- OnStage Massachusetts Critic
Director Neil Pankhurst has brought us the stunning World Premiere production of The Waltz, written by Broadway veteran Carolyn Kirsch. It is the untold story of a French sculptress named Camille Claudel, who spent her later years in a mental asylum near Avignon, France. This historically based, yet contemporarily relevant, memory play shows us Camille in three stages of her life: young, middle-age and old. Her oldest self begins the play as she talks to the audience and introduces them to her younger selves and a few other crucial characters who all live in her vibrant memory. She interacts with and talks to them as if they were really in the room with her at the asylum.
The set, designed by Inseung Park, was minimalistic, sharp and angular, featuring white blocks as furniture pieces with only a sheer white curtain as a softer element. Each of the Camille costumes, designed by Lori McGinley, were monochromatic white, gray or black with long flowing skirts, which were a nice contrast to the set. The color choices accentuated the asylum location, while also allowing Camille to transport us in her mind to different times and places. Vivid colors came from the lighting, designed by Thom Beaulieu, which further exemplified the contrasts presented. The music that was played, both live on a piano on stage and from recordings played through the sound system, were all composed by Claude Debussy. Their flowing melodies and the dances they inspired from Camille, juxtaposed the fractured nature of Camille’s memory and the set in a beautiful way.
At times, the play was a bit hard to follow, as it moved through time and space in a non-linear fashion, nonetheless, it was captivating to watch. Through the fourth wall, the audience was consistently engaged by the three Camilles and made to feel a part of the story. Carolyn Kirsch, the author, also portrayed Old Camille, Sebastian Ryder portrayed Middle Camille, and Kelley Davies portrayed Young Camille. These three, seamlessly, synchronized actors guided the audience through the story; moving from one moment, one event or one memory to another in a way that wonderfully exhibited the different parts of Camille’s personality and how, at each time in her life, she often remembered events slightly differently. For example, they all remember, a bit differently, the first meeting with Auguste Rodin, the French Sculptor, who became Camille’s mentor and lover. This scene exquisitely portrays humankind as a whole and realistically shows us how we ourselves remember events in our own lives differently, as time goes by.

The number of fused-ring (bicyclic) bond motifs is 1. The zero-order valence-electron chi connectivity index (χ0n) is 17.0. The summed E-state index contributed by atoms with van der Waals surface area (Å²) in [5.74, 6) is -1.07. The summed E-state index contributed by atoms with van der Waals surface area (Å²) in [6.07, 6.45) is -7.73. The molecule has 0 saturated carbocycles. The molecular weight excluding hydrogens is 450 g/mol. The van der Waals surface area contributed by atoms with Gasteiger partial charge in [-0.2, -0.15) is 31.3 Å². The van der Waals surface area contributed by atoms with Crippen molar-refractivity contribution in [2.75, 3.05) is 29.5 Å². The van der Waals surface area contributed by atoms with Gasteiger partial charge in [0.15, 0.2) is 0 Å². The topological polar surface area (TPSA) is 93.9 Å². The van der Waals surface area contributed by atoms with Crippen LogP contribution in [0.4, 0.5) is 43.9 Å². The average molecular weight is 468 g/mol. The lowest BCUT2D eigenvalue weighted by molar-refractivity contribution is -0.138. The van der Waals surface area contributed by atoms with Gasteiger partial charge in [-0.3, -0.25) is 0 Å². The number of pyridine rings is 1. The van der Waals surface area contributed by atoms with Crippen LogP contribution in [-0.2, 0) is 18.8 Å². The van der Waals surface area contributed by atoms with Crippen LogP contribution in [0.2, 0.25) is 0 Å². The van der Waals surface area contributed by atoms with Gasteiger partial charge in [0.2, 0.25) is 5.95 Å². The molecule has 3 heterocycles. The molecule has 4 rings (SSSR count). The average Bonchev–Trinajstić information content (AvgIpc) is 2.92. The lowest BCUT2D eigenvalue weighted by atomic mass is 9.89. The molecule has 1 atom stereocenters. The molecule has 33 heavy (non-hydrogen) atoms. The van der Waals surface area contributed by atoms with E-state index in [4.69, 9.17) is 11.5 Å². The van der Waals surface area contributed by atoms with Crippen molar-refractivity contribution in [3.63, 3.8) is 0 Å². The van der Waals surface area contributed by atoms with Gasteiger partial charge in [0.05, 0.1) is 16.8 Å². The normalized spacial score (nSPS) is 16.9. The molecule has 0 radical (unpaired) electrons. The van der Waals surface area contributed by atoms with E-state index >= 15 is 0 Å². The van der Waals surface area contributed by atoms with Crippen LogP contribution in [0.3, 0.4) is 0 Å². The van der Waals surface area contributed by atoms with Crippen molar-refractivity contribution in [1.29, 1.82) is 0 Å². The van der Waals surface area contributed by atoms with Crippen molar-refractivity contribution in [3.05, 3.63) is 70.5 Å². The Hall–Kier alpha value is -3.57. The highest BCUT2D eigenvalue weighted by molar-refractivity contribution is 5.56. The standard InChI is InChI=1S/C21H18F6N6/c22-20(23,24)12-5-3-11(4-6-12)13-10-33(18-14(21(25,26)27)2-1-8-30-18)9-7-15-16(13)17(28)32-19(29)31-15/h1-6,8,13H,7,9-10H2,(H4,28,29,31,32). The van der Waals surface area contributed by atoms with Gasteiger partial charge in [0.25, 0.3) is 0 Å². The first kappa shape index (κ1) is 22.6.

Young Camille, as portrayed by Davies, is full of life, passion, optimism and artistic joy. Middle Camille, as portrayed by Ryder, becomes disillusioned and jaded by the world around her. She is angry because her work is not as appreciated or accepted by others in the art world all because she is a woman. People see her work and think things like ‘Oh, well Rodin is her mentor, so his hand is in her art and she only has an exhibit because of him’. Old Camille, as portrayed by Carolyn Kirsch, is confused by her past, upset with her family at being unjustly institutionalized and still believes she has a chance to be a great artist that people will remember. She displays both the passion and the jadedness of her younger selves. All three actors deliver incredible performances of one person, over time, in a way I have never seen done before. The quality and authenticity to which they portray Camille is outstanding.
The play also includes Rose Beuret, the wife of Auguste Rodin, portrayed by Debra Walsh, who comes in and out of Camille’s memory and often times antagonizes her younger selves. The conflicts that arise between the three Camille’s and Rose are fascinating to watch. What I find interesting is that Rose is a living character within Camille’s memory, but Rodin himself, though he is extensively discussed, is not physically present. This could be because of Camille’s diverse feelings for him over the course of the play. Rodin is remembered in many different ways both lovingly and not, while Rose is disliked by Camille in all three stages as an irritant and, at times, a harsh reality slap to Camille: in that Rodin will never leave Rose to marry her. Another character in this play is composer Claude Debussy, probably best known for his elegant musical movement “Clair de Lune”. Portrayed by John-Michael Breen, Debussy is a close companion to Camille, who is unable to get over her love for Rodin. In Debussy, she finds an artistic counterpart who deeply cares for and artistically challenges her. Breen, who, at the last minute, took on the role of the composer, portrayed him admirably.
Carolyn Kirsch says that in writing this play and sharing it with the world she hopes to shed light on the life and art of Camille Claudel, who many have not heard of before now. Though The Waltz only plays at the Winnipesaukee Playhouse until September 10th, it is a powerful story that needs to be witnessed. © For additional information and tickets to The Waltz visit www.winnipesaukeeplayhouse.org.
For more of my reviews and theatrical thoughts check out: http://intheatresome1isalwayswatching.blogspot.com/
From L to R: Carolyn Kirsch, Kelley Davies & Sebastian Ryder (all as Camille Claudel). Courtesy The Winnipesaukee Playhouse.